I’ve said it before and I’ll say it again; K.F.C. is better than K.F.C… wait, what? You heard me, Korean Fried Chicken is better than K.F.C. Wherever it is in Montreal, I’ve had it. From my current favourite and gold standard Comon in Verdun, to the OG chicken spots Dawa and Mon Ami in NDG or Hoya in the Plateau and the new comers Olivia’s and Matjip, I’ve gone in deep. I think I’ve eaten my weight in Korean fried chicken in Montreal, all 185 pounds. Stop laughing. So you know I had to investigate when I got word that there was a new spot in the West Island for KFC. How could I say no? I had to. It’s my duty, for science… and safety. This week I visited Corrilla in Kirkland.
Corrilla is located in a small strip mall in Kirkland. Their menu is decent and consists of the greatest hits that most Korean restaurants feature. They have fried chicken, a variety of bibimbap, ramen, stews and snacks like pajeon (pancakes) and dumplings. You can order online or on location. The restaurant is spacious to make waiting for your order inside easy.
Pajeon – Vegetable Pancake
Pancakes rule and crêpes suck; they’re floppy, flacid, woogity, pudding skins without the deliciousness of pudding.
The fluffy eggy pajeon at Corrilla consisted of shredded carrots and scallions and was served with a salty soy dipping sauce. Each piece was supple and had a great chew to it. This was not the best I’ve ever had, but it does the trick as a standard side to any great Korean Meal.
In general There are different variations; vegetable, kimchi, cheese, seafood, cheesey-seafood. I’ve mentioned seafood pancakes in the past and the reaction I normally get is, “ew, a pancake with seafood? Ew.” First, you’ve got to unwrap your head around the breakfast pancake. Pancake is a descriptor of a starch-based batter cake cooked on a flat-top. Also, no one bats an eye at the mention of savoury crêpes. Which by the way, pancakes rule and crêpes suck. Crêpes are floppy, flacid, woogity, pudding skins without the deliciousness of pudding.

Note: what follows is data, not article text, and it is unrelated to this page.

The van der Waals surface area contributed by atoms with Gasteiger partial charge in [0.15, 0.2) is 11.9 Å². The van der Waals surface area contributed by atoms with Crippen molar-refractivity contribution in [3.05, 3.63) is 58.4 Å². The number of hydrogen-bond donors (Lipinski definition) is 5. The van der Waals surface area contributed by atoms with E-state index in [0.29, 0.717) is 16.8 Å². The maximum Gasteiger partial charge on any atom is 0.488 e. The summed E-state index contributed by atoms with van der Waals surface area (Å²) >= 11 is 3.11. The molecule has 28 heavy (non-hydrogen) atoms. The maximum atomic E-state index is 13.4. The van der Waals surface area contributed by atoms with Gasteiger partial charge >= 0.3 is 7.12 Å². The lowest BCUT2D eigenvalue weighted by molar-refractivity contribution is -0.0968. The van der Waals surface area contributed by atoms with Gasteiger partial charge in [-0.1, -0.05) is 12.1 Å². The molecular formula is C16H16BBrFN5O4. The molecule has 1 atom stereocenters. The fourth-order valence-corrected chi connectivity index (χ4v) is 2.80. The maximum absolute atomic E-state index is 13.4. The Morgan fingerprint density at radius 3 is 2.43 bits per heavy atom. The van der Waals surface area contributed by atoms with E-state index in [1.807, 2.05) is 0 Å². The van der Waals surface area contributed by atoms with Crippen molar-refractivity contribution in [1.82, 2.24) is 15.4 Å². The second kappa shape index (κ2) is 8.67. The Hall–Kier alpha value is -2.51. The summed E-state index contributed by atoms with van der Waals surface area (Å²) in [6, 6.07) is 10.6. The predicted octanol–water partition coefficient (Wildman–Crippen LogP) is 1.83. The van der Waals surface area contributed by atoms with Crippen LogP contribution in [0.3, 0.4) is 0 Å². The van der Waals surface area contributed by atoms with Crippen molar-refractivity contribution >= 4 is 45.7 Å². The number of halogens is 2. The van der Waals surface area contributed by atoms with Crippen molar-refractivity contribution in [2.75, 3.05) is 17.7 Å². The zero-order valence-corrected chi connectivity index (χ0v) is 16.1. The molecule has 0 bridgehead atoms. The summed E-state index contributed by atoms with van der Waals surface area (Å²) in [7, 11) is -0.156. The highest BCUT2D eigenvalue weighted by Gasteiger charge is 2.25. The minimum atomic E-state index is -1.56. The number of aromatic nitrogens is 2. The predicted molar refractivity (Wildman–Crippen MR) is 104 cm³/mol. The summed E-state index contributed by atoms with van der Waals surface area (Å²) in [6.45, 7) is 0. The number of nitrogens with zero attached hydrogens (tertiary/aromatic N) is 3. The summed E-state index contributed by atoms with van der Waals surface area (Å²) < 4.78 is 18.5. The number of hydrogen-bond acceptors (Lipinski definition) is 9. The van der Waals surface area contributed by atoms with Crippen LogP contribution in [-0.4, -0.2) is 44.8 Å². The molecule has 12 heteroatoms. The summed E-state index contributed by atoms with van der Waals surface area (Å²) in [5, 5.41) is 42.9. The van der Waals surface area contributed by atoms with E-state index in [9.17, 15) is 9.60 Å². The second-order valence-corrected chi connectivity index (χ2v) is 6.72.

Pork Backbone Stew
I love Gamjatang (pork-bone stew). Corrilla’s version consists of a velvety boiled potato and two huge Flintstone sized neck-bones meaty enough to make Fred drool. Part of the fun in eating this dish is getting into the nooks and crannies between the bones to fish out all that tender meat and crunchy cartilage.
I love Gamjatang (pork-bone stew). Corrilla’s version consists of a velvety boiled potato and two huge Flintstone sized neck-bones meaty enough to make Fred drool.
The soup itself was flavourful and spicy. The stew was rather light compared to the gamjatang I’ve had in the past where they were more stewy – packed with bean sprouts and vegetables. This one was more like a soup than an actual stew. Nonetheless, when you scrape the meat off the bones and mash up the potato then ladle it over the accompanying rice, it still makes a very substantial meal.
K.F.C. (Korean Fried Chicken)
Corrilla has two chicken options; a whole order (12 pieces) and half (six pieces). The chicken is also offered plain or tossed in either a sweet and spicy or soy and garlic sauces. As I’ve taught you in the past, the pro move is to always order plain and get the sauces on the side. This way you can try all the sauces without dedicating an entire order of chicken to one sauce that you may not even like.
As much as I like crispy batter as the next guy, I still like to get a bite of meat when I’m chomping down on the piece of chicken and not just rip up the inside of my mouth with jagged batter shards.
As much as I like crispy batter as the next guy, I still like to get a bite of meat when I’m chomping down on the piece of chicken and not just rip up the inside of my mouth with jagged batter shards. The chicken itself was moist and subtly seasoned. It’s great that it has flavour on its own and then doesn’t become overly salty when mixed with the sauces. So kids, this is why it’s key to get the sauces on the side. I can imagine the sweet and spicy sauce becoming overwhelmingly cloying after a few bites. That’s when you hit your piece of chicken with the salty garlic-soy and bring it back down a notch and vice-versa.
The stew came with an order of rice and a negligible portion of kimchi. Coleslaw replaced what would normally be pickled radishes which is used as a palate cleanser to break up and neutralize the sweet and saltiness with a sharp hit of acid. The coleslaw was dry and forgettable. I do however appreciate when the place tells you they’re serving 12 pieces for a full order – that means you’re getting a whole chicken.
Corrilla has a good thing going on here; serving some legit Korean fried chicken with a handful of respectable menu items, this is a welcomed addition to the neighbourhood. 2021 is a new year and the West Island seems to be establishing itself as a food destination. Good job Kirkland, I might even say I’m impressed.
Corrilla Korean Fries & Grills
3697 Saint-Charles Blvd, Kirkland, Quebec H9H 4M2